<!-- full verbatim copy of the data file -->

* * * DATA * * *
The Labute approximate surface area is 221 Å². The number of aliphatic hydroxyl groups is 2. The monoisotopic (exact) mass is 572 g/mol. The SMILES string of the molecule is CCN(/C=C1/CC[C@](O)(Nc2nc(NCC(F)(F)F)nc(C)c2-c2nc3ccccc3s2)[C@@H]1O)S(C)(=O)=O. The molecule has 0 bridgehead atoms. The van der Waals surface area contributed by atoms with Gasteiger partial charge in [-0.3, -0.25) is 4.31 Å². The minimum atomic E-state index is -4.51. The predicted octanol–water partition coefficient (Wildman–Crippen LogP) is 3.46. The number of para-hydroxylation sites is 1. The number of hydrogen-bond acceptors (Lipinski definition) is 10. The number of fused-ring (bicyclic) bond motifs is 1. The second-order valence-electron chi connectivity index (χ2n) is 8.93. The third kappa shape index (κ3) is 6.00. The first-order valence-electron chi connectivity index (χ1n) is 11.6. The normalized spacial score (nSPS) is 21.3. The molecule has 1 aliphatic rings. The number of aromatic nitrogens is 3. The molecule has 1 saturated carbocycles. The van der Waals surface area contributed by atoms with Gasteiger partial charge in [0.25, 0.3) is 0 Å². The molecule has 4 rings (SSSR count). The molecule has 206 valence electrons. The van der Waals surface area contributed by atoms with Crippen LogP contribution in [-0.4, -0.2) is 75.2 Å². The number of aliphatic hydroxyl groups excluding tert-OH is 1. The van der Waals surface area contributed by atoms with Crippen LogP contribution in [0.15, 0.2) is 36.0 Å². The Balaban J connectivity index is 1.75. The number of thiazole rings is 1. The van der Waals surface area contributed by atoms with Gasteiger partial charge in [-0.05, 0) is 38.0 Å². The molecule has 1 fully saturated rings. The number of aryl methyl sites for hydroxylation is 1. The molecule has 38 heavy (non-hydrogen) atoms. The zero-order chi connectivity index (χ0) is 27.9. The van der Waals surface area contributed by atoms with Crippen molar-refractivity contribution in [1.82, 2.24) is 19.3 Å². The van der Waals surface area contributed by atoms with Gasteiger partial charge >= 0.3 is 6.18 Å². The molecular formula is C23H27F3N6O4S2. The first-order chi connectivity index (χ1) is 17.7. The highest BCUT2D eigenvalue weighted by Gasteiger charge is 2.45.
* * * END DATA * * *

The Labute approximate surface area is 221 Å². The number of aliphatic hydroxyl groups is 2. The monoisotopic (exact) mass is 572 g/mol. The SMILES string of the molecule is CCN(/C=C1/CC[C@](O)(Nc2nc(NCC(F)(F)F)nc(C)c2-c2nc3ccccc3s2)[C@@H]1O)S(C)(=O)=O. The molecule has 0 bridgehead atoms. The van der Waals surface area contributed by atoms with Gasteiger partial charge in [-0.3, -0.25) is 4.31 Å². The minimum atomic E-state index is -4.51. The predicted octanol–water partition coefficient (Wildman–Crippen LogP) is 3.46. The number of para-hydroxylation sites is 1. The number of hydrogen-bond acceptors (Lipinski definition) is 10. The number of fused-ring (bicyclic) bond motifs is 1. The second-order valence-electron chi connectivity index (χ2n) is 8.93. The third kappa shape index (κ3) is 6.00. The first-order valence-electron chi connectivity index (χ1n) is 11.6. The normalized spacial score (nSPS) is 21.3. The molecule has 1 aliphatic rings. The number of aromatic nitrogens is 3. The molecule has 1 saturated carbocycles. The van der Waals surface area contributed by atoms with Gasteiger partial charge in [0.25, 0.3) is 0 Å². The molecule has 4 rings (SSSR count). The molecule has 206 valence electrons. The van der Waals surface area contributed by atoms with Crippen LogP contribution in [-0.4, -0.2) is 75.2 Å². The number of aliphatic hydroxyl groups excluding tert-OH is 1. The van der Waals surface area contributed by atoms with Crippen LogP contribution in [0.15, 0.2) is 36.0 Å². The Balaban J connectivity index is 1.75. The number of thiazole rings is 1. The van der Waals surface area contributed by atoms with Gasteiger partial charge in [-0.05, 0) is 38.0 Å². The molecule has 1 fully saturated rings. The number of aryl methyl sites for hydroxylation is 1. The molecule has 38 heavy (non-hydrogen) atoms. The zero-order chi connectivity index (χ0) is 27.9. The van der Waals surface area contributed by atoms with Crippen molar-refractivity contribution in [1.82, 2.24) is 19.3 Å². The van der Waals surface area contributed by atoms with Gasteiger partial charge >= 0.3 is 6.18 Å². The molecular formula is C23H27F3N6O4S2. The first-order chi connectivity index (χ1) is 17.7. The highest BCUT2D eigenvalue weighted by Gasteiger charge is 2.45.